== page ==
Wikipedia is one of the most-accessed references in the world, with aims to include the sum of all human knowledge. Yet its coverage of crucial sciences, such as chemistry, lacks substance. Look at Wikipedia’s list of Featured Articles — the highest-quality, most complete articles — and you’ll find only 41 related to chemistry. By comparison, you’d find 533 comprehensive articles about military history and warfare.
That’s why I’m so excited to announce the Wiki Education Foundation’s partnership with the American Chemical Society (ACS). For the Year of Science and beyond, we’ll work with ACS instructors to increase public access to reliable scientific research.
Wikipedia gets 500 million views every month. In its 15 years, it has evolved into a robust resource where people —including students and instructors — go for information. Perhaps more importantly, Wikipedia is a top reference for the public. Outside of the university library, people have limited access to recent scientific research and discoveries, stinting their science literacy. The world deserves to access important knowledge, and the knowledge deserves a wide readership. With access to reliable information, non-scientists, including policy-makers, can make decisions informed by science. Rather than be reactive, academics are taking action and embracing Wikipedia as a platform for public scholarship.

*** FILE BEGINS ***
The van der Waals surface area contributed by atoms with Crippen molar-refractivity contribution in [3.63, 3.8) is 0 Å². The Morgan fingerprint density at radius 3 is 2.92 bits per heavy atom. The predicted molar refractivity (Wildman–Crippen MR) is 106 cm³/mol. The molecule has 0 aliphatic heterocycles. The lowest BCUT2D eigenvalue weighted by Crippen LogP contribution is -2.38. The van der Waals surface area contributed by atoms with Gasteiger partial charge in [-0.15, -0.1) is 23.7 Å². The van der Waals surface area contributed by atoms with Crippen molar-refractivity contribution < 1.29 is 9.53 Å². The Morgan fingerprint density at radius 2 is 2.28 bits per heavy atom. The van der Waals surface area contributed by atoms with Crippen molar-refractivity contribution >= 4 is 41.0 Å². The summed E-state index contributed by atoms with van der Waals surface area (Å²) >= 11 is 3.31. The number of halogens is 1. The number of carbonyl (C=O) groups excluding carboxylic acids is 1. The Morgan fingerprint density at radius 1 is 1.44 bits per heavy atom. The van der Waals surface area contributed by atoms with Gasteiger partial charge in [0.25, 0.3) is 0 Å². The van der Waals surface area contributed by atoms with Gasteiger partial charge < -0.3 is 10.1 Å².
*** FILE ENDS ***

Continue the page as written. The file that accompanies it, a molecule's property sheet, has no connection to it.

ACS and its members already have shown considerable interest in improving chemistry articles. At last year’s annual meeting, Wiki Ed participated in a symposium on Wikipedia and education. Conference attendees also joined a Wikipedia edit-a-thon, and several attendees were excited about the opportunity to amplify their impact by bringing Wikipedia into the classroom.
Students and Wikipedia sure have chemistry
Wiki Ed has long supported chemistry courses in our Classroom Program—so many that we developed a quick guide for writing chemistry articles. The spring 2016 term isn’t over, and chemistry students have already contributed 175,000 words to Wikipedia. That’s about 240 bound pages. That book would be a best-seller: Over 2 million people have read those pages. That’s more than the number of subscribers to Popular Science magazine. How many students can say their work has made such a real-world impact before they’ve even turned in their final assignments?
A solution for diversifying STEM fields
As a part of the Year of Science initiative, we’ll work with ACS instructors and their students to create and improve biographies of women chemists. We believe information is advocacy, and our students can play a significant part in advocating for successful women whose research is largely overlooked. Together, we can use Wikipedia’s reach to highlight notable women in the field, increasing their visibility as role models, especially to budding and future scientists. Historical role models, as well as contemporary scientists, challenge stereotypes, reduce stigma, and inspire future generations.
If you’re a chemist interested in our initiatives, please see our Year of Science page or get involved by emailing us: email@example.com.
Arbre de Diane sorti du bécher 11.jpg by ΛΦΠ – Own work, GFDL.